In the aftermath of the Baba Ramdev fiasco, spokespersons of the UPA government and the Congress have alleged the yoga guru and religious preacher is a proxy for the Rashtriya Swayamsevak Sangh (RSS) – India’s biggest Hindu nationalist socio-political conglomeration – and of its daughter organisation, the Vishwa Hindu Parishad (World Hindu Council or VHP).
Politicians and commentators have confidently predicted Ramdev will now join the RSS and consanguineous political parties such as the BJP in a political assault on the Congress. They have pointed out that some of the issues he harps upon – cow protection, cleaning the Ganga, and of course corruption in the UPA regime – are also issues that exercise the RSS and its family. As such, there is the conclusion that Ramdev is a tool in RSS-VHP hands.
This assessment may be a little flawed. I would argue Ramdev is too independent and autonomous to be satisfied being a prop for the Sangh Parivar – as the RSS network is called – or indeed any party. Till a week ago he seemed happy to do a deal with the Congress on his terms. Today, he is happy to enter into a mutually-beneficial and expedient relationship with non-Congress parties, the BJP the biggest among them.
True he has concerns such as cow protection and Ganga conservation that the RSS shares. Frankly these are issues that engross most of the Hindu religious right and a wide body of conservative Hindu opinion. They are not necessarily RSS-only issues.
The reason Ramdev is much more than a RSS-VHP weapon is not limited to his individual persona. It is a reflection of changing religio-political dynamics in India. As the country has evolved in the past 20 years – in the form of an economic and media surge, and in parallel an assertion of caste identity – so has Hindu religious mobilisation.
The army of saffron-clad sanyasis and preachers who sat next to Ramdev on the dais at Delhi’s Ramlila Maidan seemed to resemble the VHP-inspired gatherings two decades ago in favour of the Ramjanmabhoomi in Ayodhya. Yet fundamentally a lot has changed. Why and how?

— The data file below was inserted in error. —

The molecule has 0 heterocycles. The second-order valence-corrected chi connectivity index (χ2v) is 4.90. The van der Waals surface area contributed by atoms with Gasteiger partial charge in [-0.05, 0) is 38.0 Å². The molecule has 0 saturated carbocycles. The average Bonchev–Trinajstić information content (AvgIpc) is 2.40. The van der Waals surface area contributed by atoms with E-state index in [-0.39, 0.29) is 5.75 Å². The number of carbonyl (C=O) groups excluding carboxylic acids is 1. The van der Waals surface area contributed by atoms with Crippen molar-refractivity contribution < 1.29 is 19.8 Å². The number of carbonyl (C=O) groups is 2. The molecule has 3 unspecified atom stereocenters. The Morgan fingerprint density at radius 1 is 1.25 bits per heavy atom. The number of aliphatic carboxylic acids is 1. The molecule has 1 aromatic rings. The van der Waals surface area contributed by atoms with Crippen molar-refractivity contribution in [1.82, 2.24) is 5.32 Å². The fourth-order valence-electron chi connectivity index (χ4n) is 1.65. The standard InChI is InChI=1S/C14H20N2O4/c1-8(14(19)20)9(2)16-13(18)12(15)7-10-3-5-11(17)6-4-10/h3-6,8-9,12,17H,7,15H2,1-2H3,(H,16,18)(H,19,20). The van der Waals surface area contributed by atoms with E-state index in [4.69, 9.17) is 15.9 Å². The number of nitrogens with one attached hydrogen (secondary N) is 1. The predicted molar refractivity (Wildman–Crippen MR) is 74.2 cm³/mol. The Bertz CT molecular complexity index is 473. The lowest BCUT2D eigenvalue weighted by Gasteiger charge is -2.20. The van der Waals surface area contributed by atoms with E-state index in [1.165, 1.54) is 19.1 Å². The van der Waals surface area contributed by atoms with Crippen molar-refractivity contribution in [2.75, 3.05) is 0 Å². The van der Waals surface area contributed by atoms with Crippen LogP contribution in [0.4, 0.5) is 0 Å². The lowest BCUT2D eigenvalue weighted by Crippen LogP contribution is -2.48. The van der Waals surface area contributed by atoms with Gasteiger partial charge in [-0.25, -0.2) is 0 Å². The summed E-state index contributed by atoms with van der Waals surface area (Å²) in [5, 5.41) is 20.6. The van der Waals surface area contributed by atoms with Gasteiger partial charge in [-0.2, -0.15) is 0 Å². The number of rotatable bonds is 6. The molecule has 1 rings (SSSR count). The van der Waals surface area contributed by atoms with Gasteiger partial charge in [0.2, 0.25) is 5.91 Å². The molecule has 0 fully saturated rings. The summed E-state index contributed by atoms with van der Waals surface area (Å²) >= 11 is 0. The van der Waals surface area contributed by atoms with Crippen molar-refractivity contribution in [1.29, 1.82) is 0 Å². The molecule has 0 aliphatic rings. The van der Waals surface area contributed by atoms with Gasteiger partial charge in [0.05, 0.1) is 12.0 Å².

One of Hinduism’s great attributes is its diversity and lack of central authority. When it comes to collective bargaining – while trying to build a cross-cutting Hindu electoral constituency, for instance – this diversity can become a handicap. How could this circle be squared? That question was at the root of the Hindu consolidation project of the 1980s and 1990s.
Hinduism had no Pope, but could it have a collective papacy? It was a provocative question that Ashok Singhal asked himself when he took charge of the VHP in the 1980s. Singhal is not a favourite with liberal, English-speaking audiences in India. He was one of the faces of the Ayodhya agitation. He has a short fuse and some of his views can only politely be described as extremely prejudiced.
Even so, this man was an organisational genius. In 1984, he helped put together the first dharma sansad (religious parliament) in Delhi’s Vigyan Bhavan. That original meeting was blessed by the Congress; later the dharma sansad seemed to move closer to the BJP. Nevertheless those details are not important here.
What was the dharma sansad? It was a platform that brought together – roughly once every two years – thousands (over 4,000 at its peak) of monks, religious gurus and preachers from across India. Singhal diligently travelled around the country, to small towns and big cities, to way-out places, getting religious gurus to sign on to the dharma sansad.
There were various levels of recruits. First, the VHP held there were five main philosophical traditions in contemporary Hindu practice: Shankaracharya, Ramanujacharya, Madhavacharya, Nimbkhacharya, Vallabhacharya. It sought to represent all of them in the dharma sansad.